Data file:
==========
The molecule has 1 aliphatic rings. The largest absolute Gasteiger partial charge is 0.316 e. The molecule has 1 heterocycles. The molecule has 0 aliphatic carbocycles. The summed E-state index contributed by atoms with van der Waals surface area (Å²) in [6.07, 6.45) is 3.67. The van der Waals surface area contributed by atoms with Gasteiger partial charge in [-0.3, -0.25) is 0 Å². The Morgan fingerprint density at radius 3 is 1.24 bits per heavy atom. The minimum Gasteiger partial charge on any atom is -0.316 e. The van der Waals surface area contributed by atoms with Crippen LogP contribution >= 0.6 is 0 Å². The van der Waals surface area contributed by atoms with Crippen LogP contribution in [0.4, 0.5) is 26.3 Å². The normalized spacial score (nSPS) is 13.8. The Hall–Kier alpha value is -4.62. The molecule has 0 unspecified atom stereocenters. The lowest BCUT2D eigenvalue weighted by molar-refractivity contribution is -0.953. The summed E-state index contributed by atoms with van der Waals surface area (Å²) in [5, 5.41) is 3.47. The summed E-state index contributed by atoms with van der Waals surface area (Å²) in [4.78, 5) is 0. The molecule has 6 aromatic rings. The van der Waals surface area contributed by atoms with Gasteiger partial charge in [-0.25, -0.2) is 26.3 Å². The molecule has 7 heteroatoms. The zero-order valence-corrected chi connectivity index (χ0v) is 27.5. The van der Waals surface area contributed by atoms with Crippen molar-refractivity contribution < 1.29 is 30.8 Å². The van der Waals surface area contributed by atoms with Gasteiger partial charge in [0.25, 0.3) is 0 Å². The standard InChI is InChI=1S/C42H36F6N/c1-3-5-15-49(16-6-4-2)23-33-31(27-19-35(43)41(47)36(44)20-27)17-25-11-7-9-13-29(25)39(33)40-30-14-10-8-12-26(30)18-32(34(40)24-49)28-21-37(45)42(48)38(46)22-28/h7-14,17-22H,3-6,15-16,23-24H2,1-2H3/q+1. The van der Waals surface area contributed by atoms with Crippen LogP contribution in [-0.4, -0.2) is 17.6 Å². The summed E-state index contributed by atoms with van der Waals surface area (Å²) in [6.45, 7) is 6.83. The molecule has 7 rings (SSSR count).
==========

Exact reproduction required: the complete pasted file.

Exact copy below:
The molecule has 1 aliphatic rings. The largest absolute Gasteiger partial charge is 0.316 e. The molecule has 1 heterocycles. The molecule has 0 aliphatic carbocycles. The summed E-state index contributed by atoms with van der Waals surface area (Å²) in [6.07, 6.45) is 3.67. The van der Waals surface area contributed by atoms with Gasteiger partial charge in [-0.3, -0.25) is 0 Å². The Morgan fingerprint density at radius 3 is 1.24 bits per heavy atom. The minimum Gasteiger partial charge on any atom is -0.316 e. The van der Waals surface area contributed by atoms with Crippen LogP contribution >= 0.6 is 0 Å². The van der Waals surface area contributed by atoms with Crippen LogP contribution in [0.4, 0.5) is 26.3 Å². The normalized spacial score (nSPS) is 13.8. The Hall–Kier alpha value is -4.62. The molecule has 0 unspecified atom stereocenters. The lowest BCUT2D eigenvalue weighted by molar-refractivity contribution is -0.953. The summed E-state index contributed by atoms with van der Waals surface area (Å²) in [5, 5.41) is 3.47. The summed E-state index contributed by atoms with van der Waals surface area (Å²) in [4.78, 5) is 0. The molecule has 6 aromatic rings. The van der Waals surface area contributed by atoms with Gasteiger partial charge in [-0.25, -0.2) is 26.3 Å². The molecule has 7 heteroatoms. The zero-order valence-corrected chi connectivity index (χ0v) is 27.5. The van der Waals surface area contributed by atoms with Crippen molar-refractivity contribution < 1.29 is 30.8 Å². The van der Waals surface area contributed by atoms with Gasteiger partial charge in [0.25, 0.3) is 0 Å². The standard InChI is InChI=1S/C42H36F6N/c1-3-5-15-49(16-6-4-2)23-33-31(27-19-35(43)41(47)36(44)20-27)17-25-11-7-9-13-29(25)39(33)40-30-14-10-8-12-26(30)18-32(34(40)24-49)28-21-37(45)42(48)38(46)22-28/h7-14,17-22H,3-6,15-16,23-24H2,1-2H3/q+1. The van der Waals surface area contributed by atoms with Crippen LogP contribution in [-0.4, -0.2) is 17.6 Å². The summed E-state index contributed by atoms with van der Waals surface area (Å²) in [6.45, 7) is 6.83. The molecule has 7 rings (SSSR count).